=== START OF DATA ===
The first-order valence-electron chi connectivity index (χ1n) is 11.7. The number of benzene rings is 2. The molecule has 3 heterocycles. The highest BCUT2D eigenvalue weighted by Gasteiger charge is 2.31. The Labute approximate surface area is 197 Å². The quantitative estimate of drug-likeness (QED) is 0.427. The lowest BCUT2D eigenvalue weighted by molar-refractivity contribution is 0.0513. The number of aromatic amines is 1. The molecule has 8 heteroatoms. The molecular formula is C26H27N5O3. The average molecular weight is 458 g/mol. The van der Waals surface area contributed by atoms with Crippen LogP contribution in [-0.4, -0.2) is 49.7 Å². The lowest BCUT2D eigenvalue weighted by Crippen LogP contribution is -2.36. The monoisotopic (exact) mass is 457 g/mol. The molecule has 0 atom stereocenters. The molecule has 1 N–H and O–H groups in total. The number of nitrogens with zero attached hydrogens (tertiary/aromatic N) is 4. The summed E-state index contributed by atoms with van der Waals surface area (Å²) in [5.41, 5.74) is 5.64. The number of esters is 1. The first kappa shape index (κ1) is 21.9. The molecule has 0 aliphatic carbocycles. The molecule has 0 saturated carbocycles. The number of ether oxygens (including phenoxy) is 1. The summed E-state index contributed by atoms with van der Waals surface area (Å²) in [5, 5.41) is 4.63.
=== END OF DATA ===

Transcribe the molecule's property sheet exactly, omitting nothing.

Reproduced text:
The first-order valence-electron chi connectivity index (χ1n) is 11.7. The number of benzene rings is 2. The molecule has 3 heterocycles. The highest BCUT2D eigenvalue weighted by Gasteiger charge is 2.31. The Labute approximate surface area is 197 Å². The quantitative estimate of drug-likeness (QED) is 0.427. The lowest BCUT2D eigenvalue weighted by molar-refractivity contribution is 0.0513. The number of aromatic amines is 1. The molecule has 8 heteroatoms. The molecular formula is C26H27N5O3. The average molecular weight is 458 g/mol. The van der Waals surface area contributed by atoms with Crippen LogP contribution in [-0.4, -0.2) is 49.7 Å². The lowest BCUT2D eigenvalue weighted by Crippen LogP contribution is -2.36. The monoisotopic (exact) mass is 457 g/mol. The molecule has 0 atom stereocenters. The molecule has 1 N–H and O–H groups in total. The number of nitrogens with zero attached hydrogens (tertiary/aromatic N) is 4. The summed E-state index contributed by atoms with van der Waals surface area (Å²) in [5.41, 5.74) is 5.64. The number of esters is 1. The first kappa shape index (κ1) is 21.9. The molecule has 0 aliphatic carbocycles. The molecule has 0 saturated carbocycles. The number of ether oxygens (including phenoxy) is 1. The summed E-state index contributed by atoms with van der Waals surface area (Å²) in [5, 5.41) is 4.63.